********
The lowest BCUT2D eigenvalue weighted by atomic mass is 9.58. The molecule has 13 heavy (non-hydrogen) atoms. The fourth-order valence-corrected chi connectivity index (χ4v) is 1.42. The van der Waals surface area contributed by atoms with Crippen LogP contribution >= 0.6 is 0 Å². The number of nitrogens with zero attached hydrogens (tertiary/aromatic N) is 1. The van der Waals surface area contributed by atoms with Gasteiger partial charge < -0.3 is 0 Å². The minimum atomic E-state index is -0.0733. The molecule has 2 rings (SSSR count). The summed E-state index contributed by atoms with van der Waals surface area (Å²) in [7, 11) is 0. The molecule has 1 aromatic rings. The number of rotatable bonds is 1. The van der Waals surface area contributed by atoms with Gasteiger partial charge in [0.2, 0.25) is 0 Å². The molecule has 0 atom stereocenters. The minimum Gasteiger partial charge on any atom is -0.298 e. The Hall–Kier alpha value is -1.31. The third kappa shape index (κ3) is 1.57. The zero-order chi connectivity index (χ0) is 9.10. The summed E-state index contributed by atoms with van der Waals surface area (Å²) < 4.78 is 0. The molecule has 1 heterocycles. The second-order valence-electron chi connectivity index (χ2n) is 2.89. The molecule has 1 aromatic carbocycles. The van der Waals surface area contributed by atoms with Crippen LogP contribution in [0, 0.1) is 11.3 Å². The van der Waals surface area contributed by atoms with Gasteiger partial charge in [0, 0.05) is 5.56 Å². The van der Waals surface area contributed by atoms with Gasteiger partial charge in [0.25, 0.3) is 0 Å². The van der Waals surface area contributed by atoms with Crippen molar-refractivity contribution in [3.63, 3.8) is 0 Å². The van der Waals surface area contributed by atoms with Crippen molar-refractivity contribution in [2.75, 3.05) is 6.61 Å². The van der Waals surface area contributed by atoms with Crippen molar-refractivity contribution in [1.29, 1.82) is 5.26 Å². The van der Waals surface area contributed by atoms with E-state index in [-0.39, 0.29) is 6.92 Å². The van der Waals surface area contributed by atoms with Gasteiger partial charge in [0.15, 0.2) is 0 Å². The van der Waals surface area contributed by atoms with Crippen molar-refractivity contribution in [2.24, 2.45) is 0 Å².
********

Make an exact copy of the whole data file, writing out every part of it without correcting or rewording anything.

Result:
The lowest BCUT2D eigenvalue weighted by atomic mass is 9.58. The molecule has 13 heavy (non-hydrogen) atoms. The fourth-order valence-corrected chi connectivity index (χ4v) is 1.42. The van der Waals surface area contributed by atoms with Crippen LogP contribution >= 0.6 is 0 Å². The number of nitrogens with zero attached hydrogens (tertiary/aromatic N) is 1. The van der Waals surface area contributed by atoms with Gasteiger partial charge < -0.3 is 0 Å². The minimum atomic E-state index is -0.0733. The molecule has 2 rings (SSSR count). The summed E-state index contributed by atoms with van der Waals surface area (Å²) in [7, 11) is 0. The molecule has 1 aromatic rings. The number of rotatable bonds is 1. The van der Waals surface area contributed by atoms with Gasteiger partial charge in [0.2, 0.25) is 0 Å². The molecule has 0 atom stereocenters. The minimum Gasteiger partial charge on any atom is -0.298 e. The Hall–Kier alpha value is -1.31. The third kappa shape index (κ3) is 1.57. The zero-order chi connectivity index (χ0) is 9.10. The summed E-state index contributed by atoms with van der Waals surface area (Å²) < 4.78 is 0. The molecule has 1 heterocycles. The second-order valence-electron chi connectivity index (χ2n) is 2.89. The molecule has 1 aromatic carbocycles. The van der Waals surface area contributed by atoms with Crippen LogP contribution in [0, 0.1) is 11.3 Å². The van der Waals surface area contributed by atoms with Gasteiger partial charge in [0, 0.05) is 5.56 Å². The van der Waals surface area contributed by atoms with Gasteiger partial charge in [0.25, 0.3) is 0 Å². The van der Waals surface area contributed by atoms with Crippen molar-refractivity contribution in [3.63, 3.8) is 0 Å². The van der Waals surface area contributed by atoms with Crippen molar-refractivity contribution in [2.75, 3.05) is 6.61 Å². The van der Waals surface area contributed by atoms with Crippen molar-refractivity contribution in [1.29, 1.82) is 5.26 Å². The van der Waals surface area contributed by atoms with E-state index in [-0.39, 0.29) is 6.92 Å². The van der Waals surface area contributed by atoms with Gasteiger partial charge in [0.15, 0.2) is 0 Å². The van der Waals surface area contributed by atoms with Crippen molar-refractivity contribution in [2.24, 2.45) is 0 Å².